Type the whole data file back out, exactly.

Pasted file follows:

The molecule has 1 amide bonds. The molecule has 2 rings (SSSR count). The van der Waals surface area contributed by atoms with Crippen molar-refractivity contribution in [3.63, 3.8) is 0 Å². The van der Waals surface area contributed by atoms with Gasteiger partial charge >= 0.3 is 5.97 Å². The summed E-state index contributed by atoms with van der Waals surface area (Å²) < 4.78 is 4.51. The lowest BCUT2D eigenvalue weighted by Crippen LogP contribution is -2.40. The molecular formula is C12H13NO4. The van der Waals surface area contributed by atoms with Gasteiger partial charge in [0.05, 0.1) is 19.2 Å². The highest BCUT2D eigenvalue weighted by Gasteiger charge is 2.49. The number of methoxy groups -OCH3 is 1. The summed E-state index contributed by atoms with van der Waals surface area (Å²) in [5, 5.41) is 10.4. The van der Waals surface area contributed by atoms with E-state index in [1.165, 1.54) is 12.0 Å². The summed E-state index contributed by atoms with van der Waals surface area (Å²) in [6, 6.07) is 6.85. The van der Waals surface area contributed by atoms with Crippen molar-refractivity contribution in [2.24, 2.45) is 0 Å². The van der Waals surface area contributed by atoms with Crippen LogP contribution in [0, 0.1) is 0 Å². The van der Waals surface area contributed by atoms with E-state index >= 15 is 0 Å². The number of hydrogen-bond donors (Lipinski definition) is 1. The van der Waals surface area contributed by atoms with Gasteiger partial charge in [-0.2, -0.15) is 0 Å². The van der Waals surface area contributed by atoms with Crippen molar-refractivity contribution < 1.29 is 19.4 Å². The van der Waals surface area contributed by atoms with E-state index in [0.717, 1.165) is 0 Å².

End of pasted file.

The molecule has 1 amide bonds. The molecule has 2 rings (SSSR count). The van der Waals surface area contributed by atoms with Crippen molar-refractivity contribution in [3.63, 3.8) is 0 Å². The van der Waals surface area contributed by atoms with Gasteiger partial charge >= 0.3 is 5.97 Å². The summed E-state index contributed by atoms with van der Waals surface area (Å²) < 4.78 is 4.51. The lowest BCUT2D eigenvalue weighted by Crippen LogP contribution is -2.40. The molecular formula is C12H13NO4. The van der Waals surface area contributed by atoms with Gasteiger partial charge in [0.05, 0.1) is 19.2 Å². The highest BCUT2D eigenvalue weighted by Gasteiger charge is 2.49. The number of methoxy groups -OCH3 is 1. The summed E-state index contributed by atoms with van der Waals surface area (Å²) in [5, 5.41) is 10.4. The van der Waals surface area contributed by atoms with E-state index in [1.165, 1.54) is 12.0 Å². The summed E-state index contributed by atoms with van der Waals surface area (Å²) in [6, 6.07) is 6.85. The van der Waals surface area contributed by atoms with Crippen molar-refractivity contribution in [2.24, 2.45) is 0 Å². The van der Waals surface area contributed by atoms with Crippen LogP contribution in [0, 0.1) is 0 Å². The van der Waals surface area contributed by atoms with E-state index >= 15 is 0 Å². The number of hydrogen-bond donors (Lipinski definition) is 1. The van der Waals surface area contributed by atoms with Gasteiger partial charge in [-0.2, -0.15) is 0 Å². The van der Waals surface area contributed by atoms with Crippen molar-refractivity contribution < 1.29 is 19.4 Å². The van der Waals surface area contributed by atoms with E-state index in [0.717, 1.165) is 0 Å².